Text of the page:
Bush Speaks to Heller Fundraiser

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Besides singing the praises of Dean Heller, the President's speech covered a broad spectrum of topics, from the war on terror to taxes to healthcare.

The President and -- Republicans in general -- know now is the time to shore up support for their candidates in this intense midterm battle.

15 minutes ahead of schedule, Air Force One glided onto the runway at Reno-Tahoe International. After descending the stairs, President Bush was met by a handful of local and state dignitaries. He was then whisked away across the tarmac to the fundraising event at the Mercury Air Center.

After a brief introduction from Dean Heller, President Bush took the stage:

"Ladies & Gentlemen, my fellow nevadans, please welcome the President of the United States, George W. Bush."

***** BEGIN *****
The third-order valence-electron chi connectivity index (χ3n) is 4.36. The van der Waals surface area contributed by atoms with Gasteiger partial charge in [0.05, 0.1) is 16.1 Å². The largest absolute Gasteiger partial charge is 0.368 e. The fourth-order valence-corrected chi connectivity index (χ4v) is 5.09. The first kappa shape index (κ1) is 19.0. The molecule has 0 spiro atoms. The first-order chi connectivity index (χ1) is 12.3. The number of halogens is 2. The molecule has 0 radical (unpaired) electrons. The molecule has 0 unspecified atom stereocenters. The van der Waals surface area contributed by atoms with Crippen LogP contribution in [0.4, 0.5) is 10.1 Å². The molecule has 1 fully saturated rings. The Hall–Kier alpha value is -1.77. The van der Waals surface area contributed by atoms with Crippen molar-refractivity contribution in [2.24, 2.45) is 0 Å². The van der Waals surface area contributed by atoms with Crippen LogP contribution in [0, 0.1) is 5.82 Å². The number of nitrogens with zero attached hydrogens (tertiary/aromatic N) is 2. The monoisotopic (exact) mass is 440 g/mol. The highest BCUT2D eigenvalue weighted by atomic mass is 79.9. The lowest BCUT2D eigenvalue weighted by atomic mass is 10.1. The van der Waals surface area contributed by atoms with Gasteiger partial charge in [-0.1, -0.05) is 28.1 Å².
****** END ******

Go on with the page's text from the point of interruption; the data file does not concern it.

Throughout the President's 25 minute speech, his tone varied widely: from lighthearted and joking.

"I wasn't Dean's first choice. He wisely put in a request for Laura."

To more serious and pointed and about the issues that are core to the admisistration's agenda: homeland security and the war on terror.

"I want you all to remember when you go to the polls what political party supported the president to make sure we had the tools necessary to protect the American people and which political party didn't."

The President's crowd of a hundred plus was made up of party loyalists who paid as much as 250 dollars to attend the fundraiser. Dean Heller is battling Democrat Jill Derby for conservative congressional district two, long held by the G-O-P.

"I call on the grassroots activists and those who have been participating in campaigns to put up the signs, go to your houses of worship or your community centers and say, "We got a good man in Dean Heller. He loves his family, he loves his country, he loves the people of the second Congressional District. Let's send him to Washington DC."

Earlier Monday, News Channel 8 asked Dean Heller if the president's low approval rating worried him or if it could be a detriment to his campaign. He answered "not at all."

He said he's flattered that as a kid growing up in Carson City, he never thought the President of the United States would be stumping for him.